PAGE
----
The Weir

The Coliseum Theatre, Oldham; Friday 27th October 2017


In a small Irish town – set among rolling hills, stood in defiance of fierce winds that blow inland off the sea – there sits a picturesque little pub, frequented by intriguing characters who love a good drink and a decent conversation. This is a community where everybody knows each other, the kind of place where a little old lady could spend all 90 years of her life living in the same house. The locals let themselves in and pour themselves a drink when the barman is busy elsewhere, they can even be trusted to loyally deposit the right money directly into the till.

The rural pub in which The Weir is set seems to be a bit of an Irish stereotype, yet it is so incredibly believable. The on-stage set is stunningly good – quite an achievement given that it depicts nothing more than a fairly drab pub interior. From the detail of the board games that probably never get played to the pointless pictures on the wall that no one really looks at anymore, so much effort has gone into the set that it genuinely feels that you could be in Ireland eavesdropping on the drunken ramblings of strangers.

The Weir tells the tale of one night in a pub, a night where only four customers enter, although their collective drinking efforts would certainly allay the fears of any landlord concerned about a drop in revenue. The strong Irish tradition of reciting stories becomes the theme of the night – most notably stories that have a dark and mysteriously supernatural twist to them.

Writer Conor McPherson won multiple awards and plaudits when The Weir made its debut 20 years ago, and deservedly so – the manner in which the plot meanders from idle chit-chat in a pub to intense drama as each character successively launches into a dark and disturbing tale from their past feels effortless and thus alluring.

Two other factors in this production contribute heavily to the overall quality of the performance: firstly, the use of occasional and very subtle background music and sound effects (mainly the sound of howling wind screaming through the gaps around the door frame); and secondly the lighting effects are superb, very slow, gradual changes in brightness and focus that take several minutes to complete have the magical effect of drawing attention and imagination to the tales being told.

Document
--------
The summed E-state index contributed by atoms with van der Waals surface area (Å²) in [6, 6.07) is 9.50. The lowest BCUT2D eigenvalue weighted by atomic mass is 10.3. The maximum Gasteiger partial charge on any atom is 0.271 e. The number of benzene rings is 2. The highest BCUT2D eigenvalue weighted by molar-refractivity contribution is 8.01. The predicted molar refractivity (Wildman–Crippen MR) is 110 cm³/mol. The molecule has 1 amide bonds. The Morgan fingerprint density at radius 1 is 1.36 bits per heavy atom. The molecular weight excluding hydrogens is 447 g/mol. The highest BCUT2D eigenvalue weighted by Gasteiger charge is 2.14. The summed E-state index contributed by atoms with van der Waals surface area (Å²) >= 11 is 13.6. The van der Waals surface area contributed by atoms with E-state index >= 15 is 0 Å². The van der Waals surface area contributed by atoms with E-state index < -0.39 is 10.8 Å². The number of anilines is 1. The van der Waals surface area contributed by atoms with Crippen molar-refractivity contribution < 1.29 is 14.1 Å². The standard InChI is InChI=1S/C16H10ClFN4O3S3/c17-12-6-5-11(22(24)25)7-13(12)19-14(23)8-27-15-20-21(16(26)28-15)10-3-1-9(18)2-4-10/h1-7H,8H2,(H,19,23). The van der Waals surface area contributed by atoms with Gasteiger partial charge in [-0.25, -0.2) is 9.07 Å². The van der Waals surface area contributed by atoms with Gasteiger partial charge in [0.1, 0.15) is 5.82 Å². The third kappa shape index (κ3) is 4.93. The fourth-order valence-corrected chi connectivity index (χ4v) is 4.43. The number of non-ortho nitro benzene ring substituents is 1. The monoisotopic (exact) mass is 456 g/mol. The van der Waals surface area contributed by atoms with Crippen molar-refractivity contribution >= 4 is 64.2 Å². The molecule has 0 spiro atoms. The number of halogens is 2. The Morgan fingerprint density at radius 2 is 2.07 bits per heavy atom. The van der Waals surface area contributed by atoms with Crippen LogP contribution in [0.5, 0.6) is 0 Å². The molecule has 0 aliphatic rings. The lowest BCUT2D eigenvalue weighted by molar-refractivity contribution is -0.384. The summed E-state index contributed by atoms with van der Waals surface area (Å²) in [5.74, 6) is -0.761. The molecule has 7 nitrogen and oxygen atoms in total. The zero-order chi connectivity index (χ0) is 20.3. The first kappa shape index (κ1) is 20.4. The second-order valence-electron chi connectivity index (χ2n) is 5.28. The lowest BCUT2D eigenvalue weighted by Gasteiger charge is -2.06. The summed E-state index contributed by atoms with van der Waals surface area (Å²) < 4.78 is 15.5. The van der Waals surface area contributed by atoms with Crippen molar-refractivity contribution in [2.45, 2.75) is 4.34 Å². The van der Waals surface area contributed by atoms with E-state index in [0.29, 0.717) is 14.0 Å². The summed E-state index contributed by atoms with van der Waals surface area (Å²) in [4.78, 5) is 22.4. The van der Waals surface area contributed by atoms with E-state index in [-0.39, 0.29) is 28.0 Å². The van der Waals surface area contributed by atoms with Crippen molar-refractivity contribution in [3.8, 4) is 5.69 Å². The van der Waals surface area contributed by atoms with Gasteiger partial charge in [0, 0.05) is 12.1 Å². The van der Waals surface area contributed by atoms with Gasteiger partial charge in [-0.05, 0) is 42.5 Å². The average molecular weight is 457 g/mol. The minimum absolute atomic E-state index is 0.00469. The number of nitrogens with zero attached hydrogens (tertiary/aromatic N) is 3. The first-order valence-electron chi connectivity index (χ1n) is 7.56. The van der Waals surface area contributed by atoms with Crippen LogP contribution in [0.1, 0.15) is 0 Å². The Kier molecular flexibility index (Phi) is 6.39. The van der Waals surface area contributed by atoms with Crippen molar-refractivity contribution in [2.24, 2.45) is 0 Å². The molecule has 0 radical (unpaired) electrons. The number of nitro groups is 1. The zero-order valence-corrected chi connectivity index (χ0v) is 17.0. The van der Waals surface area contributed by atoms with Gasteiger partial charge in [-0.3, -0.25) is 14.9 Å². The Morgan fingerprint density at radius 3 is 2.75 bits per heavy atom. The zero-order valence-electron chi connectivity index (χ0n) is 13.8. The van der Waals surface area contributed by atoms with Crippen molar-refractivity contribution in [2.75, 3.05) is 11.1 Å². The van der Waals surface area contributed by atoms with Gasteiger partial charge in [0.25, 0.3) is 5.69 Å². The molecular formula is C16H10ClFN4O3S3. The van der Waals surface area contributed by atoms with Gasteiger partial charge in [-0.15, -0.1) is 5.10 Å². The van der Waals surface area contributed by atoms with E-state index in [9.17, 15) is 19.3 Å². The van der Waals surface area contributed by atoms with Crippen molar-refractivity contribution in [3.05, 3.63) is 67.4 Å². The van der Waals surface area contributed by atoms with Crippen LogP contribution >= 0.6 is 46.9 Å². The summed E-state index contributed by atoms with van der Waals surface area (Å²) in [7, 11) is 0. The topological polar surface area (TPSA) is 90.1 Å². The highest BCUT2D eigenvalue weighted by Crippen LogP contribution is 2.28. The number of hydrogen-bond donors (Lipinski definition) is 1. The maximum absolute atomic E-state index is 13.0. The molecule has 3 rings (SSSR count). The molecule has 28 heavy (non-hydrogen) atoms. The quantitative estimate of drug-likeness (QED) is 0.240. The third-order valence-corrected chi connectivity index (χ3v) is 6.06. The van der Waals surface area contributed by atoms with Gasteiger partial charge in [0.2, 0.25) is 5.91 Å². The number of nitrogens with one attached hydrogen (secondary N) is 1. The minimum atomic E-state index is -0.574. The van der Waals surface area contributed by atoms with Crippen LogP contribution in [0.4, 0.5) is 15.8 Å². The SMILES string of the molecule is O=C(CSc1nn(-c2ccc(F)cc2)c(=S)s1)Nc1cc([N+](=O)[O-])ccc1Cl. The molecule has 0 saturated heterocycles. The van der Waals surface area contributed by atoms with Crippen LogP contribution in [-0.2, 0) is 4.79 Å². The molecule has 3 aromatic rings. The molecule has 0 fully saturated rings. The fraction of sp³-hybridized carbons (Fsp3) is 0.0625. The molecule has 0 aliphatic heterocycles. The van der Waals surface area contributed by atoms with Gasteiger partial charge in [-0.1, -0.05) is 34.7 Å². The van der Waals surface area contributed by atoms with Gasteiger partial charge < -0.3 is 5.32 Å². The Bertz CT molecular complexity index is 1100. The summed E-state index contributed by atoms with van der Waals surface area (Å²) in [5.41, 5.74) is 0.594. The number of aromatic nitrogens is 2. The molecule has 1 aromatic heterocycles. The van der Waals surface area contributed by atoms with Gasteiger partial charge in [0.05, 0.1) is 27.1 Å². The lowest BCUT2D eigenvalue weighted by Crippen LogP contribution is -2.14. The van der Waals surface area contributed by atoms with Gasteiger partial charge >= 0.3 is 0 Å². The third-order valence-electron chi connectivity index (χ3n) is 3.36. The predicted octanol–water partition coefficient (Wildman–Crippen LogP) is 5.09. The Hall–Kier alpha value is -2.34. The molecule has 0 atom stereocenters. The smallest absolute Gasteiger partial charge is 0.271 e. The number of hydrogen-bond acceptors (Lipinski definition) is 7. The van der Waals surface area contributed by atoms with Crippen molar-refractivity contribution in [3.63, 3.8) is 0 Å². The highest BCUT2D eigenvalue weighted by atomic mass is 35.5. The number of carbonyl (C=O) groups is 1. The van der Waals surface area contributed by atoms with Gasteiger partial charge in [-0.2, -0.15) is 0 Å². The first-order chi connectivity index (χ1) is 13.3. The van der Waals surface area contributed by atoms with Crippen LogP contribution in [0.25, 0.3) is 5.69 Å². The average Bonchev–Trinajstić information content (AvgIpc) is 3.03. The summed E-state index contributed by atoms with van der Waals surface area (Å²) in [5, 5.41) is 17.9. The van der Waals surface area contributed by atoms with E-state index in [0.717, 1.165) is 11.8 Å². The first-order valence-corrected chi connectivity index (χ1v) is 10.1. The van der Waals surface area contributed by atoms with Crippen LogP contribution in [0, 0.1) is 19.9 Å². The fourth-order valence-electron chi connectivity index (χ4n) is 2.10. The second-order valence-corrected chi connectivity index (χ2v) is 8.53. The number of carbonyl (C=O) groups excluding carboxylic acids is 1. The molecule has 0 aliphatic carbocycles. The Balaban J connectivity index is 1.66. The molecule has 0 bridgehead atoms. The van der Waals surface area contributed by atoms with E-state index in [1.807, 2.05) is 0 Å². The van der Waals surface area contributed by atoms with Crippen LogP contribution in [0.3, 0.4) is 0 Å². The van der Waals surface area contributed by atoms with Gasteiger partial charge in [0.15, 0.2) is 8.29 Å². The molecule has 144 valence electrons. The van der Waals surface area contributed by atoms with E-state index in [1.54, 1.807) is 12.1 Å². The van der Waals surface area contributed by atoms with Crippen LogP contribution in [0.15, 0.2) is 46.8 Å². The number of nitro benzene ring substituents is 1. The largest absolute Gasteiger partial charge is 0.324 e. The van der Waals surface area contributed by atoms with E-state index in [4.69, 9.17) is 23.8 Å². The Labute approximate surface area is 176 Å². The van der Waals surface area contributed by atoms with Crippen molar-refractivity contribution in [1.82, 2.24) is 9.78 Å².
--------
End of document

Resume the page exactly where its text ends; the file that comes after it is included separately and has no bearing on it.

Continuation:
Throughout the show, all of these factors combine to create an atmosphere of tension and uncertainty. As the pints keep flowing and the shots of whiskey come out, there is the awkward and uncomfortable sense that one of these characters is going to kick off, or someone’s going to take offence at what’s being said. It genuinely feels like being in a pub where people have had too much to drink and the atmosphere begins to get a little uneasy.

The star of the show is Sean Murray, who plays the role of Jack – a hard-drinking, no nonsense kind of man who seems to be full of wisdom and learning, yet at the same time he doesn’t hesitate in displaying unnecessary physical aggression towards his old friend Finbar. The on-stage dynamic is cleverly fractured by the presence of Natalie Radmall-Quirke playing the role of Valerie – the presence of a mysterious woman seeming to both intrigue and alarm the men around her, even more so when she eventually silences them all with a shocking tale of her own.

The Weir is a beautifully moody and atmospheric production, an hour and a half of believable escapism; it is simultaneously uplifting and amusing, as well as carrying a sinister and sombre edge. A skilfully written play based on a relatively simple premise, the effort that has gone in to this production results in a performance that lacks for nothing.

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